How is thyroid hormone production controlled?
In the follicular cells of the thyroid, a substance called thyroid peroxidase reacts with iodine to form T4 (Thyoxine) and T3(triiodothyronine). Iodine is found in the soil, seawater and some foods, but may not be adequate in some places. In some countries, iodine needs to be added to foods such as salt. T4 & T3 are stored in the thyroid as a molecule called thyroglobulin until needed. T4 and T3 work together to control the metabolic rate of the body or generate energy, heat for muscle and brain function, regulate heart rate, and maintain bones. However, T3 is the most active thyroid hormone in body cells.
When body tissue levels are low, thyroglobulin is broken down into T4 (and some T3) and secreted from the follicular cells into the blood. However, T4 needs to be converted to T3 in peripheral tissues such as in the liver and kidneys and brain and some fat tissue. T3 then circulates in the blood, attaches to receptors in a lock and key fashion and is transported into the target cell nucleus where it performs its function.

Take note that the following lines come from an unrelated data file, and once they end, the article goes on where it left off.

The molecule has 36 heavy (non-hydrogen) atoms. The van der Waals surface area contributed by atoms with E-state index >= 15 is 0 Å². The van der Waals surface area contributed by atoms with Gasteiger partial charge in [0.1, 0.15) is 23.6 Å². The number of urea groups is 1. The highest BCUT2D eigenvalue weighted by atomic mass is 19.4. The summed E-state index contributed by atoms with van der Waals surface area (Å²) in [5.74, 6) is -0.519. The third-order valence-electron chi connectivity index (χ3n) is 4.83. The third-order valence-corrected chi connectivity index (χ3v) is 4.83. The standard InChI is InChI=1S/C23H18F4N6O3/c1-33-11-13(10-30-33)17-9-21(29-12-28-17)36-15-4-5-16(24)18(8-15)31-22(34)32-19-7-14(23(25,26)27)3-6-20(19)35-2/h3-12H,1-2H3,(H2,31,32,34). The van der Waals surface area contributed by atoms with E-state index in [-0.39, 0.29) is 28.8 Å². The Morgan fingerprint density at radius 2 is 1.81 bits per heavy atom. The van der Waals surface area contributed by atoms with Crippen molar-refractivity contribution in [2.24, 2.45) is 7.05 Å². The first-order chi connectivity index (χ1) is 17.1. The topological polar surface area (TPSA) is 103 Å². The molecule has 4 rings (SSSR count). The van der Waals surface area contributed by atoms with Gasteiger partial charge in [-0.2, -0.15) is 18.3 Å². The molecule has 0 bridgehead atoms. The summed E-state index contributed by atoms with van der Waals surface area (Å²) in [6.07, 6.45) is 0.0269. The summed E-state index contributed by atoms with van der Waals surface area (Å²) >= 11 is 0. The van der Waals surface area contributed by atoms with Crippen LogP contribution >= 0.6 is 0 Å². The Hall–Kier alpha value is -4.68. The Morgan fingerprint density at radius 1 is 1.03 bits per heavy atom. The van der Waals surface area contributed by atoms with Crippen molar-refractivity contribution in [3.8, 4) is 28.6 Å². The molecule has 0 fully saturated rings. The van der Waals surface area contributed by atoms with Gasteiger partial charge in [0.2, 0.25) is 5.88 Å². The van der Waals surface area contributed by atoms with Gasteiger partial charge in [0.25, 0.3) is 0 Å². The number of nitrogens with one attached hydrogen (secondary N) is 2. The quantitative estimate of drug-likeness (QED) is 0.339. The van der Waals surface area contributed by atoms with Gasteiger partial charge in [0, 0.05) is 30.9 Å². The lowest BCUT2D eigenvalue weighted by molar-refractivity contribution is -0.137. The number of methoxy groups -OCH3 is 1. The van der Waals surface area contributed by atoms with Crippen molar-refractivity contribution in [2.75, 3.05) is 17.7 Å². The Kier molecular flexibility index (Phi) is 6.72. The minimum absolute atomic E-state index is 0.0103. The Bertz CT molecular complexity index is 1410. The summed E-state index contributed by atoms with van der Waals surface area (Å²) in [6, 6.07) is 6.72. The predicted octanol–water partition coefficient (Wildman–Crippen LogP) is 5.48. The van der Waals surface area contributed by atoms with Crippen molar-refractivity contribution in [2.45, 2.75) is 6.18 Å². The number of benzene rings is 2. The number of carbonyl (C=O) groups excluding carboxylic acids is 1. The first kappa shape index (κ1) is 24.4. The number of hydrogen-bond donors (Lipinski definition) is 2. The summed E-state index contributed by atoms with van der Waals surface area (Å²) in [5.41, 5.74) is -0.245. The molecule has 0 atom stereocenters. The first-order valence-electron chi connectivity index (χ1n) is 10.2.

After available T4 and T3 have been used, low levels of both signal the cycle to restart, the hypothalamus and the pituitary to release more TRH and TSH and in turn, the follicular cells of the thyroid to make more T4 & T3. This completes a feedback loop.
When a tumor damages the hypothalamus and/or the pituitary, the production of TRH or TSH may be disrupted, causing low thyroid levels. This is known as central or secondary hypothyroidism.
Image: Feedback mechanism in the control of thyroid hormone production.